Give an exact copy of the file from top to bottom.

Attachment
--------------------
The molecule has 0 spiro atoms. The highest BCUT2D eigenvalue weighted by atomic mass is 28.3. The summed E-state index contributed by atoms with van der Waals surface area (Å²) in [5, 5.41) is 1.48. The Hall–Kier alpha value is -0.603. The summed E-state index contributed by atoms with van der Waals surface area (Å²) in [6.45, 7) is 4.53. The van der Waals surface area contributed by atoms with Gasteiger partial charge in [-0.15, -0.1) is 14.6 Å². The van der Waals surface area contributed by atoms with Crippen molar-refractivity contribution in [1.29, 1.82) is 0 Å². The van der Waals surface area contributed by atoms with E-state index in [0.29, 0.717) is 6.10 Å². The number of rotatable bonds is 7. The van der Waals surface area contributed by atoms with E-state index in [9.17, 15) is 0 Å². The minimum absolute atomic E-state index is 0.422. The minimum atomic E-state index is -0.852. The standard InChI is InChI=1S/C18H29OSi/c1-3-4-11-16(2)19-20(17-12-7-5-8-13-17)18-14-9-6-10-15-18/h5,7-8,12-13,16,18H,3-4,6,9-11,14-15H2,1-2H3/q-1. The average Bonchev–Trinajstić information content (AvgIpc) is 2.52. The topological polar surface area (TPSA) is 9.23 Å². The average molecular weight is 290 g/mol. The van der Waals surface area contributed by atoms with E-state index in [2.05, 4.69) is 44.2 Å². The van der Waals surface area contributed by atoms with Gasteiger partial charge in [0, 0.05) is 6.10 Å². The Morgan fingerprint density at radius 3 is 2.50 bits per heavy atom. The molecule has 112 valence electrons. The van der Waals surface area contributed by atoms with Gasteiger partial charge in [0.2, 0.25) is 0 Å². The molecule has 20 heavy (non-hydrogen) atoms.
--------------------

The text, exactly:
The molecule has 0 spiro atoms. The highest BCUT2D eigenvalue weighted by atomic mass is 28.3. The summed E-state index contributed by atoms with van der Waals surface area (Å²) in [5, 5.41) is 1.48. The Hall–Kier alpha value is -0.603. The summed E-state index contributed by atoms with van der Waals surface area (Å²) in [6.45, 7) is 4.53. The van der Waals surface area contributed by atoms with Gasteiger partial charge in [-0.15, -0.1) is 14.6 Å². The van der Waals surface area contributed by atoms with Crippen molar-refractivity contribution in [1.29, 1.82) is 0 Å². The van der Waals surface area contributed by atoms with E-state index in [0.29, 0.717) is 6.10 Å². The number of rotatable bonds is 7. The van der Waals surface area contributed by atoms with E-state index in [9.17, 15) is 0 Å². The minimum absolute atomic E-state index is 0.422. The minimum atomic E-state index is -0.852. The standard InChI is InChI=1S/C18H29OSi/c1-3-4-11-16(2)19-20(17-12-7-5-8-13-17)18-14-9-6-10-15-18/h5,7-8,12-13,16,18H,3-4,6,9-11,14-15H2,1-2H3/q-1. The average Bonchev–Trinajstić information content (AvgIpc) is 2.52. The topological polar surface area (TPSA) is 9.23 Å². The average molecular weight is 290 g/mol. The van der Waals surface area contributed by atoms with E-state index in [2.05, 4.69) is 44.2 Å². The van der Waals surface area contributed by atoms with Gasteiger partial charge in [0, 0.05) is 6.10 Å². The Morgan fingerprint density at radius 3 is 2.50 bits per heavy atom. The molecule has 112 valence electrons. The van der Waals surface area contributed by atoms with Gasteiger partial charge in [0.2, 0.25) is 0 Å². The molecule has 20 heavy (non-hydrogen) atoms.